The tarnished silver, which had appeared at every other meal, was now clean and bright; crystal glasses stood on a newly laundered tablecloth. The women had dressed up too. Lydia looked serenely beautiful in what he thought must be a pre-war dress, which fell to her ankles and sparkled with thousands of tiny beads. She was walking with a silver-topped cane and was evidently finding it hard to put her weight on one leg. Frances was watching her. She wore an equally old-fashioned long crimson dress, with her hair caught back in a small jewelled clip. From everything Eleanor had told him about Frances, Laurence doubted she ever left Easton much or had any call for fashionable evening dress. He thought that at least Lydia had known marriage, even if followed by tragedy, where Frances had only escaped briefly to Cambridge. Eleanor alone wore a modern evening dress, with a low waist and a silk fringe bouncing on her knees. A long pearl necklace was knotted on her chest. She had obviously seized any old cardigan to throw on over it but the effect nonetheless made her look young.
observations: A second visit to this book. There is a mention in the book of ‘Irish twins’ – two children born at opposite ends of the same year. Elizabeth Speller’s two Laurence Bartram books seem to fit the bill: this and The Return of Captain John Emmott apparently were both published in 2011. Speller is an excellent writer who should be better known – they are both books to get lost in and enjoy, very atmospheric historical crime fiction.
Laurence Bartram, a widower and First World War veteran, is visiting the big house to look at the local church: there are echoes here of JL Carr’s tiny masterpiece, A Month in the Country, also set after the war. He ends up investigating the long-ago disappearance of a child, and then some current events, while thinking about his own and everyone else’s private lives.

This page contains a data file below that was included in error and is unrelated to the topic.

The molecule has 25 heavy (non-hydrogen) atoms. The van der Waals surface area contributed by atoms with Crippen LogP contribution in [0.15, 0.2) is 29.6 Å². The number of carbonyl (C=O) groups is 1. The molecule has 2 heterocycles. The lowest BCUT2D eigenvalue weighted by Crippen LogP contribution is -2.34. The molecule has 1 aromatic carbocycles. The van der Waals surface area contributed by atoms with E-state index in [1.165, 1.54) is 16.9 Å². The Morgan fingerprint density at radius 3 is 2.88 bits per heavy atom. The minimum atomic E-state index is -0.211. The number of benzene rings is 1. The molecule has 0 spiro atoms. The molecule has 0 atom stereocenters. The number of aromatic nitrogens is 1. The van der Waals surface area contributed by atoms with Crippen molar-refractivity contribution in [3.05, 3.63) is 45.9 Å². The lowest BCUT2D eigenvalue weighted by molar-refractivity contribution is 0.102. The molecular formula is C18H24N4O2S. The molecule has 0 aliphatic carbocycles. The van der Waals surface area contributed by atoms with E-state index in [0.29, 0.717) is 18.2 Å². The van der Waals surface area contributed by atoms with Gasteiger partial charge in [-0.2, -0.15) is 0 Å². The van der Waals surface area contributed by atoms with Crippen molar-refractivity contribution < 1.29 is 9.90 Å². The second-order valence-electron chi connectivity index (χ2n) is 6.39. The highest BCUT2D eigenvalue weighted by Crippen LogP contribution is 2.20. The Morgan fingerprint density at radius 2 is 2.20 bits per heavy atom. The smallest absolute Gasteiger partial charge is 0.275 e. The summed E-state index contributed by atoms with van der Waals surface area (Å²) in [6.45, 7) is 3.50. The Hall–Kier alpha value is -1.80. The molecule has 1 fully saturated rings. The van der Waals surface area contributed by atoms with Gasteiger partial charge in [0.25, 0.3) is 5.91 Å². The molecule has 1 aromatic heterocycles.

It’s a tribute to the book that I just wanted it to be better. I very much enjoyed reading it, but you can’t start asking too many questions about quite why everyone acted the way they did. For instance: one character sees something and misinterprets it. It is clear from early on what was actually happening, but – for no reason – he isn’t told the truth, and there is a big reveal at the end: of something we already know. And flibbertigibbet that I am, I would have loved some happy cheerful characters, or some jokes, or someone who wasn’t desperately unhappy. (The writer Charles Morgan would not have been on my side - humour does us no good at all, he says.)
The usual nostalgic stuff about the time before the war, the golden summers before the slaughter, and the lovely life of a traditional village – well that doesn’t sit well with what we actually find out was going on. It’s hard to match up the original picture with the later revelations.
Another beaded dress decorated this entry: